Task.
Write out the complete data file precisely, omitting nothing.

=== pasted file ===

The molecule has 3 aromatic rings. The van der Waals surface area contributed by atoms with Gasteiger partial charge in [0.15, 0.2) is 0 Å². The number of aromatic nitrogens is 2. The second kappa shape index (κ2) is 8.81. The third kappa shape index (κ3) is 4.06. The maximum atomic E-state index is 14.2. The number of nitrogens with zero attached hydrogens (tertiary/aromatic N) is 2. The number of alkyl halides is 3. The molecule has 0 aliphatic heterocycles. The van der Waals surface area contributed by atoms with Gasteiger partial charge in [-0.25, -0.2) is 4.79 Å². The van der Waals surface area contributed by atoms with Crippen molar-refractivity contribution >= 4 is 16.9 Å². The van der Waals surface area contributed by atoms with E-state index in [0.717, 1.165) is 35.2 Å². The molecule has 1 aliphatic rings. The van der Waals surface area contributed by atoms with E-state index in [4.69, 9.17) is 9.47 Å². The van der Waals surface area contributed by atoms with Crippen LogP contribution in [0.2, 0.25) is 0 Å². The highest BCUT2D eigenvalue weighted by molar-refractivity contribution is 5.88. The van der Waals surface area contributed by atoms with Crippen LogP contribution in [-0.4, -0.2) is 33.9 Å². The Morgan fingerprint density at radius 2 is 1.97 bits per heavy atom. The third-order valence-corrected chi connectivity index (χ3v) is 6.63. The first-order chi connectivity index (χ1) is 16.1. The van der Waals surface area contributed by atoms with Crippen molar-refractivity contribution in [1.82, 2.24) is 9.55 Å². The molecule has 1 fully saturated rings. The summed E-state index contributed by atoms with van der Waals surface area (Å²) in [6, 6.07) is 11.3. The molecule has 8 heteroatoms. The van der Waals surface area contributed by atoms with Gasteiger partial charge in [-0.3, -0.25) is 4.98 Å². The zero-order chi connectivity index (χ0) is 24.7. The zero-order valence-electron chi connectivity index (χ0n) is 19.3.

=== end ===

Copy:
The molecule has 3 aromatic rings. The van der Waals surface area contributed by atoms with Gasteiger partial charge in [0.15, 0.2) is 0 Å². The number of aromatic nitrogens is 2. The second kappa shape index (κ2) is 8.81. The third kappa shape index (κ3) is 4.06. The maximum atomic E-state index is 14.2. The number of nitrogens with zero attached hydrogens (tertiary/aromatic N) is 2. The number of alkyl halides is 3. The molecule has 0 aliphatic heterocycles. The van der Waals surface area contributed by atoms with Gasteiger partial charge in [-0.25, -0.2) is 4.79 Å². The van der Waals surface area contributed by atoms with Crippen molar-refractivity contribution >= 4 is 16.9 Å². The van der Waals surface area contributed by atoms with E-state index in [0.717, 1.165) is 35.2 Å². The molecule has 1 aliphatic rings. The van der Waals surface area contributed by atoms with E-state index in [4.69, 9.17) is 9.47 Å². The van der Waals surface area contributed by atoms with Crippen LogP contribution in [0.2, 0.25) is 0 Å². The highest BCUT2D eigenvalue weighted by molar-refractivity contribution is 5.88. The van der Waals surface area contributed by atoms with Crippen LogP contribution in [-0.4, -0.2) is 33.9 Å². The Morgan fingerprint density at radius 2 is 1.97 bits per heavy atom. The third-order valence-corrected chi connectivity index (χ3v) is 6.63. The first-order chi connectivity index (χ1) is 16.1. The van der Waals surface area contributed by atoms with Crippen molar-refractivity contribution in [1.82, 2.24) is 9.55 Å². The molecule has 1 fully saturated rings. The summed E-state index contributed by atoms with van der Waals surface area (Å²) in [6, 6.07) is 11.3. The molecule has 8 heteroatoms. The van der Waals surface area contributed by atoms with Gasteiger partial charge in [-0.3, -0.25) is 4.98 Å². The zero-order chi connectivity index (χ0) is 24.7. The zero-order valence-electron chi connectivity index (χ0n) is 19.3.